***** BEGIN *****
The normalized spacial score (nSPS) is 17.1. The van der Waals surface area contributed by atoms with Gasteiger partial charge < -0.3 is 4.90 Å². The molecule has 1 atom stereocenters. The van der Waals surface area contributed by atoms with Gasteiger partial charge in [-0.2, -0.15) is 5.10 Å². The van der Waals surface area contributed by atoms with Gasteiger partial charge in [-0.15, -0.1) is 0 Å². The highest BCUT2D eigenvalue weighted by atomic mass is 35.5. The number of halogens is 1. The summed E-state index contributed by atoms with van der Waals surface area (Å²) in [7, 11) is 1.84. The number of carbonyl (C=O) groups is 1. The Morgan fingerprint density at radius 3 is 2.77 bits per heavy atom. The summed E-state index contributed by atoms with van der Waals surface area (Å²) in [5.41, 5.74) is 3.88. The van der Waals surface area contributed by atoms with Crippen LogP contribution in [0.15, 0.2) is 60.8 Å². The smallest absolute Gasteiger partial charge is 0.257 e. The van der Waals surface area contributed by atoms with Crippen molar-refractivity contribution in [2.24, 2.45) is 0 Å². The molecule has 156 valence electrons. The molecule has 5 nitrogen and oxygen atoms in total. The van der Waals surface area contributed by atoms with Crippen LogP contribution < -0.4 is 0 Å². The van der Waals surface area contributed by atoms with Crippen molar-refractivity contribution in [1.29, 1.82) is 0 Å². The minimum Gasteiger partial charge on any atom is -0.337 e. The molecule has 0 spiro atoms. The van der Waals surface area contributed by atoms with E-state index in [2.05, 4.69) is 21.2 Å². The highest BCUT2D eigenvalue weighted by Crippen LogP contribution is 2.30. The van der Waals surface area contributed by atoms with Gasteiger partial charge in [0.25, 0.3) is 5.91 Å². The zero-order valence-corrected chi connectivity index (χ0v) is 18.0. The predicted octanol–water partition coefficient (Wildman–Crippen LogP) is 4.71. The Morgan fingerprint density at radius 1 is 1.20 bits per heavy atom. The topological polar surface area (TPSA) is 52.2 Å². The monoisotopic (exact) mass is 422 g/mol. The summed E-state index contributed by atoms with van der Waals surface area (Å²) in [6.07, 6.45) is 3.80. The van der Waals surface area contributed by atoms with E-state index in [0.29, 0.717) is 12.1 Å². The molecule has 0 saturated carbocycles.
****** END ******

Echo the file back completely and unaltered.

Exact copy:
The normalized spacial score (nSPS) is 17.1. The van der Waals surface area contributed by atoms with Gasteiger partial charge < -0.3 is 4.90 Å². The molecule has 1 atom stereocenters. The van der Waals surface area contributed by atoms with Gasteiger partial charge in [-0.2, -0.15) is 5.10 Å². The van der Waals surface area contributed by atoms with Gasteiger partial charge in [-0.15, -0.1) is 0 Å². The highest BCUT2D eigenvalue weighted by atomic mass is 35.5. The number of halogens is 1. The summed E-state index contributed by atoms with van der Waals surface area (Å²) in [7, 11) is 1.84. The number of carbonyl (C=O) groups is 1. The Morgan fingerprint density at radius 3 is 2.77 bits per heavy atom. The summed E-state index contributed by atoms with van der Waals surface area (Å²) in [5.41, 5.74) is 3.88. The van der Waals surface area contributed by atoms with Crippen LogP contribution in [0.15, 0.2) is 60.8 Å². The smallest absolute Gasteiger partial charge is 0.257 e. The van der Waals surface area contributed by atoms with Crippen molar-refractivity contribution in [2.24, 2.45) is 0 Å². The molecule has 156 valence electrons. The molecule has 5 nitrogen and oxygen atoms in total. The van der Waals surface area contributed by atoms with Crippen LogP contribution < -0.4 is 0 Å². The van der Waals surface area contributed by atoms with Crippen molar-refractivity contribution in [1.29, 1.82) is 0 Å². The minimum Gasteiger partial charge on any atom is -0.337 e. The molecule has 0 spiro atoms. The van der Waals surface area contributed by atoms with E-state index in [2.05, 4.69) is 21.2 Å². The highest BCUT2D eigenvalue weighted by Crippen LogP contribution is 2.30. The van der Waals surface area contributed by atoms with Gasteiger partial charge in [0.25, 0.3) is 5.91 Å². The zero-order valence-corrected chi connectivity index (χ0v) is 18.0. The predicted octanol–water partition coefficient (Wildman–Crippen LogP) is 4.71. The Morgan fingerprint density at radius 1 is 1.20 bits per heavy atom. The topological polar surface area (TPSA) is 52.2 Å². The monoisotopic (exact) mass is 422 g/mol. The summed E-state index contributed by atoms with van der Waals surface area (Å²) in [6.07, 6.45) is 3.80. The van der Waals surface area contributed by atoms with E-state index in [0.29, 0.717) is 12.1 Å². The molecule has 0 saturated carbocycles.